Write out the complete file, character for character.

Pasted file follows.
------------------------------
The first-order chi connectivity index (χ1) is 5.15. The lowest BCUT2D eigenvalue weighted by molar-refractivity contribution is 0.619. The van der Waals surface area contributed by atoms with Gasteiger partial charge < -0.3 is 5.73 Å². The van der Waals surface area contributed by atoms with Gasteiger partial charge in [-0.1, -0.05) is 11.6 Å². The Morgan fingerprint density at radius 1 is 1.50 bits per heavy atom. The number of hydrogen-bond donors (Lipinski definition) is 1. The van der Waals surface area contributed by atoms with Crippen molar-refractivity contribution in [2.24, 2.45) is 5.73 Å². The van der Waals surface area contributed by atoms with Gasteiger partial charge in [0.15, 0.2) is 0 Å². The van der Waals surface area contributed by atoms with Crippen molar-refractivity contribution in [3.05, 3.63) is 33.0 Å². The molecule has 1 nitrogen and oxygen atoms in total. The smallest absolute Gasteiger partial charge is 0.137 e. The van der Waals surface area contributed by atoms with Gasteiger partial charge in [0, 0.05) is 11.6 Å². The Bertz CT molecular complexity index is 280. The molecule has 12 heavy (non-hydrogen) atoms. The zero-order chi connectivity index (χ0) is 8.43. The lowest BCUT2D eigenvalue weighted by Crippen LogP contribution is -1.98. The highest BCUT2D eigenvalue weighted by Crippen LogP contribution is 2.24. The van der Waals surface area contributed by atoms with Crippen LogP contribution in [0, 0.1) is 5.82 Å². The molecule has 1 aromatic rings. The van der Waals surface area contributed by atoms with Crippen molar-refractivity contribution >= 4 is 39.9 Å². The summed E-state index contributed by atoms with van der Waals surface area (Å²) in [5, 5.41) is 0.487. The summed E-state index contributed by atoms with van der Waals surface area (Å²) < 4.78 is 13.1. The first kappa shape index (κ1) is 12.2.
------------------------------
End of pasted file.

The first-order chi connectivity index (χ1) is 5.15. The lowest BCUT2D eigenvalue weighted by molar-refractivity contribution is 0.619. The van der Waals surface area contributed by atoms with Gasteiger partial charge < -0.3 is 5.73 Å². The van der Waals surface area contributed by atoms with Gasteiger partial charge in [-0.1, -0.05) is 11.6 Å². The Morgan fingerprint density at radius 1 is 1.50 bits per heavy atom. The number of hydrogen-bond donors (Lipinski definition) is 1. The van der Waals surface area contributed by atoms with Crippen molar-refractivity contribution in [2.24, 2.45) is 5.73 Å². The van der Waals surface area contributed by atoms with Gasteiger partial charge in [0.15, 0.2) is 0 Å². The van der Waals surface area contributed by atoms with Crippen molar-refractivity contribution in [3.05, 3.63) is 33.0 Å². The molecule has 1 nitrogen and oxygen atoms in total. The smallest absolute Gasteiger partial charge is 0.137 e. The van der Waals surface area contributed by atoms with Gasteiger partial charge in [0, 0.05) is 11.6 Å². The Bertz CT molecular complexity index is 280. The molecule has 12 heavy (non-hydrogen) atoms. The zero-order chi connectivity index (χ0) is 8.43. The lowest BCUT2D eigenvalue weighted by Crippen LogP contribution is -1.98. The highest BCUT2D eigenvalue weighted by Crippen LogP contribution is 2.24. The van der Waals surface area contributed by atoms with Crippen LogP contribution in [0, 0.1) is 5.82 Å². The molecule has 1 aromatic rings. The van der Waals surface area contributed by atoms with Crippen molar-refractivity contribution >= 4 is 39.9 Å². The summed E-state index contributed by atoms with van der Waals surface area (Å²) in [5, 5.41) is 0.487. The summed E-state index contributed by atoms with van der Waals surface area (Å²) < 4.78 is 13.1. The first kappa shape index (κ1) is 12.2.